Since the names within one family descendants were often repeated, the geographical labels were often used next to the first names. Examples: cha Romi - from Rome, Ierusalmi - from Jerusalem. Also professions were listed next to names: Sandalar, Sandler - Shoemaker, Sofer - Clerk. Nickname usage was popular in Jewish culture and nicknames were often recorded next to names: Shapiro - decent, Yoffe - handsome.

Only at the end of 18 c. last names were assigned to Jews in Europe. In 1787, the Austrian Emperor Joseph II issued a law requiring all Jews to receive hereditary surnames. This process instantly was consumed by corruption: for nice, nobly sounding surname Jews were demanded to contribute large payment, and who refused - was given the most unpleasant surname. Such as, for example, Krautkopf - cabbage head, or Ochsenschwanz - oxtail.

In Imperial Russia Gavrila Derzhavin suggested the system of surnames for Jews. The proposed system demanded that the Jewish surnames had to be created based on "Ruthenian Style" and had to reflect the person's character and the attitude of the government towards that person. Introverted people received surname Zamyslowaty or Zamysliuk, perky and smart - Shwydkiy. The "Jewish Law", which obliged Jews to receive surnames, was approved in 1804. In 1850, Jews were banned from changing their surnames, even after converting to another faith.

The first known and today most widespread Jewish surnames are Kohen and Levi. Kohen is a cast of Jewish clergy, and Levi is a helper of a clergyman. These statuses were inherited by the Jews according to the lineage of the father, which made the other nations gradually consider them as surnames.

While Jews settled in various countries, a variety of surnames was created from Kohen and Levi - Kogan, Kona, Kana, Kaganovich, Levin, Levitan, Levia, etc. In addition, even if the surname is not similar to the original "koen", it may be related to it: Katz (abbreviation of kohen-cedek - a true koen).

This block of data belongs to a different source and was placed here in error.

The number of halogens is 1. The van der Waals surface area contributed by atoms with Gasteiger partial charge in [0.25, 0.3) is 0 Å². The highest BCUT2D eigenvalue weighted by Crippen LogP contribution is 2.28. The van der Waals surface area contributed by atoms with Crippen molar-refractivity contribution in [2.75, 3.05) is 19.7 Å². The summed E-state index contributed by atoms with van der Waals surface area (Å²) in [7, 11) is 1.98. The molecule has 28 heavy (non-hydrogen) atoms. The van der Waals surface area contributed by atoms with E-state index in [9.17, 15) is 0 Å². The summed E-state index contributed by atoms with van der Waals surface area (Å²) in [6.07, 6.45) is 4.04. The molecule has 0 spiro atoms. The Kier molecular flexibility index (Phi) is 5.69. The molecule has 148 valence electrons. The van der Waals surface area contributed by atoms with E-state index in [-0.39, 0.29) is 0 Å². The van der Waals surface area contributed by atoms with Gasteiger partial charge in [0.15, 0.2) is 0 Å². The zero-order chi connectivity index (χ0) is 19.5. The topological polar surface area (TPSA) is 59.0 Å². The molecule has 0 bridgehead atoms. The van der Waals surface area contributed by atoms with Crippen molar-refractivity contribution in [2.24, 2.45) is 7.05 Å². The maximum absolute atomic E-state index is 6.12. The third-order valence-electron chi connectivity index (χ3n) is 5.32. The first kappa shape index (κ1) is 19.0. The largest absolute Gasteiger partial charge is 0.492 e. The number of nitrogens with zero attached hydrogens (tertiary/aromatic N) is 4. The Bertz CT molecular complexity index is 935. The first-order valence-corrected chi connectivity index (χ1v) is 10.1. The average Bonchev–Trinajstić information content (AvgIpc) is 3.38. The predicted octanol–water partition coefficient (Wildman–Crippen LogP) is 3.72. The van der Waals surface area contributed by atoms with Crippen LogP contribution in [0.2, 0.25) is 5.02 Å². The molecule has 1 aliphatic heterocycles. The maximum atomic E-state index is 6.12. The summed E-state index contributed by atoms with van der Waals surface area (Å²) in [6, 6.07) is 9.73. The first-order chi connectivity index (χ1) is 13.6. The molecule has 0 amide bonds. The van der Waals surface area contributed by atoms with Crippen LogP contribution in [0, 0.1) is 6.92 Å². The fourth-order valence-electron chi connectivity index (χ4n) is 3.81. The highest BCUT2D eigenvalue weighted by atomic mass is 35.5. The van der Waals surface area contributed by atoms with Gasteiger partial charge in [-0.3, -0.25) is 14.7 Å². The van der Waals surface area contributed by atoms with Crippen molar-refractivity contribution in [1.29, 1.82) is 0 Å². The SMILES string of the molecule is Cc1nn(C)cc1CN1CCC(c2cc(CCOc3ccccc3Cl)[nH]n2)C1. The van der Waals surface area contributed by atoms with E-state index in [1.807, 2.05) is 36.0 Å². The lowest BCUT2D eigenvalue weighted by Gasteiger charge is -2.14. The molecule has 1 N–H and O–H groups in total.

Many Jewish surnames have toponymic origins and this is not surprising given the fact that the Jews are widely spread around the world. Suppose a person came from Austria to receive the name Oistrach (in Yiddish - Austria). Coming from Lithuania - Litvin, Litvak, Litvinov. There are surnames derived from the names of cities - Liwschitz, Landau, Berliner.

There are also ethnonymic Jewish surnames, such as Deutsch and Nemtsov (German), Polak and Polansky (Polish) and others.

Many Jewish surnames originated from the names of the professions. Suppose Portnov, Chayat, Schnayder, or Schnädermann derived from the same word - "taylor". Shuster, Sandler, Schwechat derived of the shoemaker profession. The surname of the Melamed is translated as "the teacher of religion", Mogel is "the master of circumcision", and Shadchan is a host.

Jewish surnames that originated of first names are not as numerous as "professional". The simplest form of generating such a surname is the use of a personal name. Examples: David, Israel, Adam and others.

A large group of Jewish surnames derived from the so-called "kin" - household names. For example, Marx or Marks surname is the German form of the name Markus, used as a household variant of the Mordecai name. The name Lobroz is a household variant of Uriah's name.

In addition, surnames can be formed based on the names of close relatives from the father or mother, and also according to the name of the wife. The patronymic surnames could have been formed by the addition of the ending "-stam" (strain) or "-bein" (bone). For example, names such as Mandelshtam or Fishbein.

As far as the purely Jewish traditions of surnames are concerned, the abbreviations should be distinguished. They have a certain principle of encrypting information about surname owners.

For example the surname Zak is deciphered as "zera kadoshim" - a holy family. Marshall's surname is an abbreviation of "Morena Rabbi Schlomo Kluger", which can be translated as "our teacher, our lord Solomon the Wise." The surname Roshal is an abbreviation of "Rabbi Schlomo Luria".